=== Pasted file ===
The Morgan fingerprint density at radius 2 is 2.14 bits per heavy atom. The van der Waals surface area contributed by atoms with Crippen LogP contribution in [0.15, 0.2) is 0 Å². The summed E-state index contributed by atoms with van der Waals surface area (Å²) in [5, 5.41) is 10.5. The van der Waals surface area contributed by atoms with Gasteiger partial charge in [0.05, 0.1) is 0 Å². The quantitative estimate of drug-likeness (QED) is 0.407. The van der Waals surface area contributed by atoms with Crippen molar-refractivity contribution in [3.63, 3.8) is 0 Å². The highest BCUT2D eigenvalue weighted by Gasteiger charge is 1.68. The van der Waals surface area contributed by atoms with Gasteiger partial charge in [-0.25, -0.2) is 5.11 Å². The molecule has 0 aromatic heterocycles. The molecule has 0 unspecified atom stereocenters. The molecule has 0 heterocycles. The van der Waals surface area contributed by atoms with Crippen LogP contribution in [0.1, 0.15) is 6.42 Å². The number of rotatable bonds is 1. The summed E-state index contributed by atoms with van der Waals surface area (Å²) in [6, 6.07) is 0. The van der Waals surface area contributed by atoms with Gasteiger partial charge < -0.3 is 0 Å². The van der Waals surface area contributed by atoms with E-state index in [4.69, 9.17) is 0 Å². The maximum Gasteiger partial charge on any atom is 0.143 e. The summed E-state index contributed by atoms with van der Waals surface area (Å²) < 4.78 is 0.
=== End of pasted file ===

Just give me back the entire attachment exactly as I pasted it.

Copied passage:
The Morgan fingerprint density at radius 2 is 2.14 bits per heavy atom. The van der Waals surface area contributed by atoms with Crippen LogP contribution in [0.15, 0.2) is 0 Å². The summed E-state index contributed by atoms with van der Waals surface area (Å²) in [5, 5.41) is 10.5. The van der Waals surface area contributed by atoms with Gasteiger partial charge in [0.05, 0.1) is 0 Å². The quantitative estimate of drug-likeness (QED) is 0.407. The van der Waals surface area contributed by atoms with Crippen molar-refractivity contribution in [3.63, 3.8) is 0 Å². The highest BCUT2D eigenvalue weighted by Gasteiger charge is 1.68. The van der Waals surface area contributed by atoms with Gasteiger partial charge in [-0.25, -0.2) is 5.11 Å². The molecule has 0 aromatic heterocycles. The molecule has 0 unspecified atom stereocenters. The molecule has 0 heterocycles. The van der Waals surface area contributed by atoms with Crippen LogP contribution in [0.1, 0.15) is 6.42 Å². The number of rotatable bonds is 1. The summed E-state index contributed by atoms with van der Waals surface area (Å²) in [6, 6.07) is 0. The van der Waals surface area contributed by atoms with Gasteiger partial charge < -0.3 is 0 Å². The van der Waals surface area contributed by atoms with E-state index in [4.69, 9.17) is 0 Å². The maximum Gasteiger partial charge on any atom is 0.143 e. The summed E-state index contributed by atoms with van der Waals surface area (Å²) < 4.78 is 0.